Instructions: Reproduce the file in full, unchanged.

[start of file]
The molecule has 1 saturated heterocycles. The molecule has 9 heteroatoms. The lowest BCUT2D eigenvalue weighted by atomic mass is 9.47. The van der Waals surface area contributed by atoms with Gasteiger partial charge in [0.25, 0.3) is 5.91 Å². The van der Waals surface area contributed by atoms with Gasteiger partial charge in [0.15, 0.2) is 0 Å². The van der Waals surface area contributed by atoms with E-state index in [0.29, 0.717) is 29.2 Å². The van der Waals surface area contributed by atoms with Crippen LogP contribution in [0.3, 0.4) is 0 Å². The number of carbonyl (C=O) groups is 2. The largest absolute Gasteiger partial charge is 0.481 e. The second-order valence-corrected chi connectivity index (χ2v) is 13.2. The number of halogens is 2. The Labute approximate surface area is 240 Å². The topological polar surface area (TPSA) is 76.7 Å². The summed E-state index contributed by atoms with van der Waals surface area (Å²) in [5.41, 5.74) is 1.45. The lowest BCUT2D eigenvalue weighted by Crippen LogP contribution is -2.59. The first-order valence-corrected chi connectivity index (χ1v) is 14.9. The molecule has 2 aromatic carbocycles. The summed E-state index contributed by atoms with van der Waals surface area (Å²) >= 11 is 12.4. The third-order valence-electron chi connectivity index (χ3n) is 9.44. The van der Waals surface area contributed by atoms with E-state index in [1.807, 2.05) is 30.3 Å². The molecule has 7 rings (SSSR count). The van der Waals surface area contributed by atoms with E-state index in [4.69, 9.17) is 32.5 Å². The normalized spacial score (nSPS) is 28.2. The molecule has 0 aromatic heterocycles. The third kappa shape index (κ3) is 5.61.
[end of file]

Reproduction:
The molecule has 1 saturated heterocycles. The molecule has 9 heteroatoms. The lowest BCUT2D eigenvalue weighted by atomic mass is 9.47. The van der Waals surface area contributed by atoms with Gasteiger partial charge in [0.25, 0.3) is 5.91 Å². The van der Waals surface area contributed by atoms with Gasteiger partial charge in [0.15, 0.2) is 0 Å². The van der Waals surface area contributed by atoms with E-state index in [0.29, 0.717) is 29.2 Å². The van der Waals surface area contributed by atoms with Crippen LogP contribution in [0.3, 0.4) is 0 Å². The number of carbonyl (C=O) groups is 2. The largest absolute Gasteiger partial charge is 0.481 e. The second-order valence-corrected chi connectivity index (χ2v) is 13.2. The number of halogens is 2. The Labute approximate surface area is 240 Å². The topological polar surface area (TPSA) is 76.7 Å². The summed E-state index contributed by atoms with van der Waals surface area (Å²) in [5.41, 5.74) is 1.45. The lowest BCUT2D eigenvalue weighted by Crippen LogP contribution is -2.59. The first-order valence-corrected chi connectivity index (χ1v) is 14.9. The molecule has 2 aromatic carbocycles. The summed E-state index contributed by atoms with van der Waals surface area (Å²) >= 11 is 12.4. The third-order valence-electron chi connectivity index (χ3n) is 9.44. The van der Waals surface area contributed by atoms with E-state index in [1.807, 2.05) is 30.3 Å². The molecule has 7 rings (SSSR count). The van der Waals surface area contributed by atoms with E-state index in [4.69, 9.17) is 32.5 Å². The normalized spacial score (nSPS) is 28.2. The molecule has 0 aromatic heterocycles. The third kappa shape index (κ3) is 5.61.